Q&A: Claudia Barr

It all started in January 2006, when WMC-TV Channel 5 covered the Winter Olympics. With the station's 10 p.m. news broadcast running late, some regular viewers switched to other stations.

Apparently, those who switched to WREG-TV Channel 3 liked what they saw, because starting last February, for the first time, that station nudged ahead of longtime winner Channel 5 in the ratings battle — and it's held first place in the 10 p.m. slot ever since.

Now, we aren't saying Claudia Barr, who became Richard Ransom's co-anchor in January 2006, is the sole reason that Channel 3 took the lead. And Barr herself certainly gives credit all around. We interviewed this native Memphian and broadcast veteran — who started out in radio, moved on to become anchor at WHBQ-TV Channel 13 for 24 years, and worked briefly in real estate before joining the WREG team — to find out what led her into TV journalism.

We hear you were Miss Booker T. Washington High School.

I was! I grew up in the Hamilton High area but it was a dream of mine to attend BTW High. Teachers there had a mission for teaching. Our [1967] senior class was competitive, driven, passionate. It was just a fine school.

And you went on to college at then-Memphis State.

Yes. That was a tough time, a learning time, for Memphis, for the country, for the world. I became involved with the Black Student Association, whose goal was to further minority interests on campus. I was the first Miss BSA.

How did your interest in broadcast journalism start?

Vietnam. Civil rights. Peter Jennings. Coming up during that time, and just watching the news. Seeing young soldiers in body bags, and young students fighting for voting rights. All that couldn't help but impact your life. Journalists were on the front lines like the soldiers, bringing us the story, and that was awesome. So I changed my major from audiology and speech pathology to radio and TV journalism.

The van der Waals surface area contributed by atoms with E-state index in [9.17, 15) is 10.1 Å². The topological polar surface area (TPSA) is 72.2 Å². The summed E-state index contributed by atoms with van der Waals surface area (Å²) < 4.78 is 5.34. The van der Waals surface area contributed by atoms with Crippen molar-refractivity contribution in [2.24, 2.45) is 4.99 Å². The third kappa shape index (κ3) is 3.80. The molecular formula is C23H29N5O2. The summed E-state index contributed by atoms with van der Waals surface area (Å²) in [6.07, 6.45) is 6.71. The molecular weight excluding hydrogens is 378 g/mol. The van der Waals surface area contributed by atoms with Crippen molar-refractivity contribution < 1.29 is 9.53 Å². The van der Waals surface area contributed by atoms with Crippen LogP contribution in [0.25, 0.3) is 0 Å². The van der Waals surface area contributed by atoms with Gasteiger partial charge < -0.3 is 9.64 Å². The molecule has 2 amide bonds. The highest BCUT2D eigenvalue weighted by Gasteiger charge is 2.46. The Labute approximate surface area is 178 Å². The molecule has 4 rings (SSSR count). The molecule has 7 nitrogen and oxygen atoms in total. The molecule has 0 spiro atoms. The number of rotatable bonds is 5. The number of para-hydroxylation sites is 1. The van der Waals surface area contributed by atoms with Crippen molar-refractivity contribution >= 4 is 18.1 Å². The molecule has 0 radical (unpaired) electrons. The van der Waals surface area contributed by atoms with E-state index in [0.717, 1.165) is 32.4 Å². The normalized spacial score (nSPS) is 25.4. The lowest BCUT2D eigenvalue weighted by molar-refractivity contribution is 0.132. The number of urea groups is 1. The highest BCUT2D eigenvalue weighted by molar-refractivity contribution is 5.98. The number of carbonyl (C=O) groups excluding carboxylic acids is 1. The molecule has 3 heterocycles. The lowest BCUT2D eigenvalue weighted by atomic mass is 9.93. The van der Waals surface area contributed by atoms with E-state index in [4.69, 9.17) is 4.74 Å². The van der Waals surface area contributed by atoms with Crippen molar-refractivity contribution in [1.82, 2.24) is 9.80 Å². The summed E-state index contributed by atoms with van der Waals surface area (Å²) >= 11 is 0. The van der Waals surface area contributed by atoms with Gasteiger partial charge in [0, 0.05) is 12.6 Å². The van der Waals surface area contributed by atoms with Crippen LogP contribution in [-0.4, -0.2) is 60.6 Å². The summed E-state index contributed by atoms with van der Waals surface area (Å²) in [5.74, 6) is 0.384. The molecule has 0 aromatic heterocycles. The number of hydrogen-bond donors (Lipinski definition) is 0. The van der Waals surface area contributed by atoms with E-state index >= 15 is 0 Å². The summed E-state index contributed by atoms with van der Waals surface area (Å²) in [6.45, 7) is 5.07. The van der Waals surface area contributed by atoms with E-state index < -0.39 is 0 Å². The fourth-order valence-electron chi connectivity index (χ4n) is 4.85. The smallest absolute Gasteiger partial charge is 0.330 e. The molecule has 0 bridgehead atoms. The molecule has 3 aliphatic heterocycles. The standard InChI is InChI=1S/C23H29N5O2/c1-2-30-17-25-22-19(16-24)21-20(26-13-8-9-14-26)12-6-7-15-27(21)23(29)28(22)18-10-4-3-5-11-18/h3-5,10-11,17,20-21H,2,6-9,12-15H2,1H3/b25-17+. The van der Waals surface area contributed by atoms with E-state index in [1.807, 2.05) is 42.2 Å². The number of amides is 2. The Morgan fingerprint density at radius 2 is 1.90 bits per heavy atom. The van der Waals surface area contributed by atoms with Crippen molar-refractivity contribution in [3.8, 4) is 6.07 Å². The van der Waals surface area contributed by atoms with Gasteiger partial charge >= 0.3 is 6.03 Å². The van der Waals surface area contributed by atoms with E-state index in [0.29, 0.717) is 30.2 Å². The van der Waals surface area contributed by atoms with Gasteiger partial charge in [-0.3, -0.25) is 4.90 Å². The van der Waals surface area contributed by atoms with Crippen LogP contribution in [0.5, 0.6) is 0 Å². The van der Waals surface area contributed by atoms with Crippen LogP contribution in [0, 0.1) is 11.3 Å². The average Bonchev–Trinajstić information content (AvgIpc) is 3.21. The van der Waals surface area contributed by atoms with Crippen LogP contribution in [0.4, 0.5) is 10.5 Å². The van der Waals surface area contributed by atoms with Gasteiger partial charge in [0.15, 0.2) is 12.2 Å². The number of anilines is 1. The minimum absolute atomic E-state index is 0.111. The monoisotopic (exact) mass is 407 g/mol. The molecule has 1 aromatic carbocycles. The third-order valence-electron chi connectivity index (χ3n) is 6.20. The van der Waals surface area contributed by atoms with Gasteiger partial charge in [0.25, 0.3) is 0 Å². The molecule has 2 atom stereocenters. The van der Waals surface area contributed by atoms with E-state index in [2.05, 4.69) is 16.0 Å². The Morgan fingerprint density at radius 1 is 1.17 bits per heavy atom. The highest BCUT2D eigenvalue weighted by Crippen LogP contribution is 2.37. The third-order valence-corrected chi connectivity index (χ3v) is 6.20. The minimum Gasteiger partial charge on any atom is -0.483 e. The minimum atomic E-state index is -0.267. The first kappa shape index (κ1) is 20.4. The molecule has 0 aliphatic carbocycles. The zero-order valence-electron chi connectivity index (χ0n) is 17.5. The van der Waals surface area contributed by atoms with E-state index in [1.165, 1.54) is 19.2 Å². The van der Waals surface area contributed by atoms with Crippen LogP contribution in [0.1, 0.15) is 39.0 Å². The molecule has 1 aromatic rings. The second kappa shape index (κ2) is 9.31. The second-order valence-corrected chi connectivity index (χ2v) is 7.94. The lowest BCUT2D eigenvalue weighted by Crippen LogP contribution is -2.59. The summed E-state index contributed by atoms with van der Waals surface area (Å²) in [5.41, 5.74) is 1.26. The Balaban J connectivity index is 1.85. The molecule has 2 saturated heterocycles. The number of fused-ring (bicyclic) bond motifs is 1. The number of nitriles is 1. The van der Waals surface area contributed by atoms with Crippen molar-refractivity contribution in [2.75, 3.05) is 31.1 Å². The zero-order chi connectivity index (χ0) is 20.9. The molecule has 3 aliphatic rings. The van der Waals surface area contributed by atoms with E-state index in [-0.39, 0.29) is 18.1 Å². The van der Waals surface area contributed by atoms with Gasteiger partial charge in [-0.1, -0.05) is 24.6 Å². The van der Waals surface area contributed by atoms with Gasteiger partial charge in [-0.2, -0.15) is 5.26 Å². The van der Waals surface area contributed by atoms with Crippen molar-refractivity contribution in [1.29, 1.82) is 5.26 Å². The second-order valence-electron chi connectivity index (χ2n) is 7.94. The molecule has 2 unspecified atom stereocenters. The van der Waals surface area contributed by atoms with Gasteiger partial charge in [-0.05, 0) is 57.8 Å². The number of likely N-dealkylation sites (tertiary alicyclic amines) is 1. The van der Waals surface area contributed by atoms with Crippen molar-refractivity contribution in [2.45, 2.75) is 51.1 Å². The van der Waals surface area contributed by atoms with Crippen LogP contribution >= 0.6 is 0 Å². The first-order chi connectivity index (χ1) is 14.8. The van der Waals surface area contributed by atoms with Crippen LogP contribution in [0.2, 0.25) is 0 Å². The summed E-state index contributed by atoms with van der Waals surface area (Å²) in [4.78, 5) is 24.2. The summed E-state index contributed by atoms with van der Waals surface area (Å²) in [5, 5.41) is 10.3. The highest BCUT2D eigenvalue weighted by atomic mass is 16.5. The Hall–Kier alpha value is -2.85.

Where did you start in radio?

Chuck Scruggs at WDIA called me to fill in for someone on maternity leave. Then I went to a little country-and-western station. I developed a Southern accent and even started saying "far" for "fire." When I got a job at WREC radio, I didn't plan to leave, but TV came calling.

Channel 3?

Yes, but Channel 13 had a better offer. I'm shy, so I preferred radio. But I've always been brought up to meet head-on anything I'm afraid of. I took the job.

What was the first TV broadcast like for you?

Oh, gosh. I reported for work and that morning someone asked, "Where's Marge Thrasher [the noon anchor]?" She was off that day so I was recruited. I said, "You're kidding, right?" They weren't. On the way to the studio I got a crash course [in reading the script], I went on the air, and I didn't miss a beat. And it's mostly because I was angry at them for doing that to me. When you're angry, you're focused.

Channel 3's position in the ratings must be a point of pride.

It's a point of hard work, teamwork. Every-body has the attitude of "we," not "I."

The most memorable news story you've done?

One on teen pregnancy, covering a 15-year-old girl delivering a baby. Those are the ones that stay with me, that cause me to lose sleep.

How can TV news help problems like that?

We put it out there — stories that make people pay attention — and hope that someone will come forward with solutions.

Tell me about your family.

I grew up with very loving parents and grandparents. I've been married 15 years to Robert Woods, who's retired from the NFL. He played with the Jets and the Saints, and now coaches at Overton High School. No children.


I love to travel, but I spend most of my spare time with my family. I'm really a homebody.

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